I actually think this image was used in the presentation...
Bootstrapping 101: How College Kids Built a Thriving Game Company in Under Three YearsThis talk was given by Justin Beck of PerBlue. Firstly, I have to say, I felt he was a very good speaker. Anyway, the topic discussed the history of his company and their game, Parallel Kingdom. It was a mix of postmortem, business information, and anecdotes of starting a company. It was a very interesting talk, even if, at times, it went over my head with business information and numerical data. It did teach how to bootstrap -- or self-fund -- your own company without investors. Offering equity in the product to people working on it seems like a major key. Anyway, I liked the talk despite its few flaws and early morning time.
Jetpack Joyride. If I had an iPad, I'd probably love it!
Depth in Simplicity: The Making of Jetpack JoyrideThis talk was given by Luke Muscat from Halfbrick Studios. This talk was average. It was mostly a postmortem -- a common trend this GDC -- of Jetpack Joyride, which I should have known from the title. It was well delivered, some good information about the importance of prototyping and playtesting but also to not rush a product if it's not really done like Jetpack Joyride, which I believe was supposed to be done in 4 months but took 9. I don't right this blog right after GDC to see how much I can remember and this talk just wasn't that memorable.
Logo for The Dishwasher: Vampire Smile, a very fun, 2D hack-and-slash
DIY XBLA FTW: The Dishwasher: Vampire Smile PostmortemUnlike the previous postmortem, I remember a good amount of this one. James Silva of Ska Studios delivered this talk with a mixture of humor and respectable humility. He talked about differences between this game and the prequel to his game and how they differentiated it on a wide variety of topics: technique, sales, marketing, fans, etc. I guess what I liked was that, as a fellow XNA user, I got a lot out of the technique and tools stuff. If the Jetpack Joyride speaker would have done the same, however, I probably wouldn't have gotten as much out of it because I don't develop for mobile in my spare time -- yet. Anyway, I really enjoyed this talk and even of all the postmortems I've seen at this and previous conferences, this was probably my favorite.
I kind of want to see this movie only because so many famous designers seem to love it
GDC Microtalks 2012: One Hour, Ten Voices, Countless IdeasThis is a lengthy one. Essentially hosted by Richard Lemarchand, ten different speakers -- including Lemarchand -- spoke on a topic for about five and a half minutes each. Again, I don't really remember all of them well. I really only remember the ones I really liked and the ones I really hated. I'll start with the ones I liked. Cliff Bleszinski of Epic Games and Brandon Sheffield of Game Developer Magazine both had similar talks. They discussed the importance of doing what you want when it comes to independent game development a bit and to not be afraid to do it. A part of me liked this, but I feel it's advice that suffers from "easier said than done" syndrome; it's especially to say when your "likes" are usually in a popular realm. I think designers can do what they want -- in reason. Maybe the real point of their talk was to make a good game and don't worry about the theme too much. Sadly, "good" is subjective and what I think is good many may not and vice versa. Dave Sirlin, who helped rebalance Super Street Fighter II Turbo: HD Remix, discussed how "quick" games can be more strategic than games with long, thought-out gameplay because of its use of the unconscious. Dan Pinchbeck of Dear Esther fame bitched about people over-discussing certain aspects of games like changing the world, "being games", mechanics, etc. Overall, his outspokenness seem to overshadow what he was really saying and instead made everyone just blindly agree with it -- whether he was right or wrong. Alice Taylor of MakieLab spoke about the improving affordability of 3D printing and its uses in game marketing, which was cool to hear about. Amy Henig of Naughty Dog spoke about a movie and how it has inspired her design. This movie is entitled Sullivan's Travels; an older movie about a comedic director who enters the world of poverty to help him make a movie that shows the darker sides of humanity. It's a strange movie that mixes comedy and drama, but this is an important mix, Henig explains and it's exhibited throughout the Uncharted series. Unfortunately I don't remember Heather Kelley -- who she was or what she had to say. I remember who Erin Robinson was, but her talk escapes me as well. Mary Flanagan of Tiltfactor spoke about the importance of cooperation, which was fine, but then she made the audience play "Slaps" and then a weird, eyes-closed version of slaps that resulted in high fives. Overall, I felt this was awful and was my least favorite of these talks.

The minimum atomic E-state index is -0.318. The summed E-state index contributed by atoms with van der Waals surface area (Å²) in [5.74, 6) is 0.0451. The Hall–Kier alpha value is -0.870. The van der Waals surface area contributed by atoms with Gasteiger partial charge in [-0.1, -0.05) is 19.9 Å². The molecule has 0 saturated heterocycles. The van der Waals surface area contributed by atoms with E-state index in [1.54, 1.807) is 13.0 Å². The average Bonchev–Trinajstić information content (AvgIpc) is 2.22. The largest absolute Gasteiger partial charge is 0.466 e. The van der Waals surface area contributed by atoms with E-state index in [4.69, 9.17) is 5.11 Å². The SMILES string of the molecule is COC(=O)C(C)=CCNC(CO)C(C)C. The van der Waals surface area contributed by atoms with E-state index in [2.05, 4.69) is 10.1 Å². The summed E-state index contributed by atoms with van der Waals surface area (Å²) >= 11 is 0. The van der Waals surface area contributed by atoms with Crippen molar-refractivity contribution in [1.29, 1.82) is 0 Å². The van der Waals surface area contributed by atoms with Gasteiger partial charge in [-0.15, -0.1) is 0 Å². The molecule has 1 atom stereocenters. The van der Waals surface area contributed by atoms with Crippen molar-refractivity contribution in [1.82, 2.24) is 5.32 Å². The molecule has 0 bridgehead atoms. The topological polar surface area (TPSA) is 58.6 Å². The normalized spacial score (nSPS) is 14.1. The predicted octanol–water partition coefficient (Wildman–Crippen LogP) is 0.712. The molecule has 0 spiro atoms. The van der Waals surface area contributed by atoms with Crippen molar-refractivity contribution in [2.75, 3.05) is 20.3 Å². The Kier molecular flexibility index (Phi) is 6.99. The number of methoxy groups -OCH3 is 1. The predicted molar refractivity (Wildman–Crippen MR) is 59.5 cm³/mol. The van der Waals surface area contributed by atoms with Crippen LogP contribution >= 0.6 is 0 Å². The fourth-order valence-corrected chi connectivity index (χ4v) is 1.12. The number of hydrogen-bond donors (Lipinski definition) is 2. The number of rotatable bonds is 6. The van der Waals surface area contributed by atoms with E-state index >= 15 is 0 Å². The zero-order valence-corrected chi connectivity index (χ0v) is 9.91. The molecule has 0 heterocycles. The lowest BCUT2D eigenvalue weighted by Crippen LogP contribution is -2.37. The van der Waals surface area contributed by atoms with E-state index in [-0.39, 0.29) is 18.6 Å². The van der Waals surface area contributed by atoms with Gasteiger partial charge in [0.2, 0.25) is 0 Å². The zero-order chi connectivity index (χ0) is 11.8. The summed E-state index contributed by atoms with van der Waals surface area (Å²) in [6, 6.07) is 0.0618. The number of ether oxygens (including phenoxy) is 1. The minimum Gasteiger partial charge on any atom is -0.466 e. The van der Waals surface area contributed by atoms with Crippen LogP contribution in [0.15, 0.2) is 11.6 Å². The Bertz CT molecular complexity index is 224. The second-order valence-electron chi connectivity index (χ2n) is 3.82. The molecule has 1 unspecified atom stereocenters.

Pass for getting into the Microsoft Studios MixerAnyway, that was my last talk of the day. After that, I attended a small mixer for XBLIG developers. I got to meet some new people and talk about our games and our hopes and wishes for the XBLIG platform. After that, I attended the Microsoft Mixer with some coworkers and again networked with some very cool people and received some pretty cool swag! Overall, Thursday was a major improvement over Wednesday!
The final day tomorrow!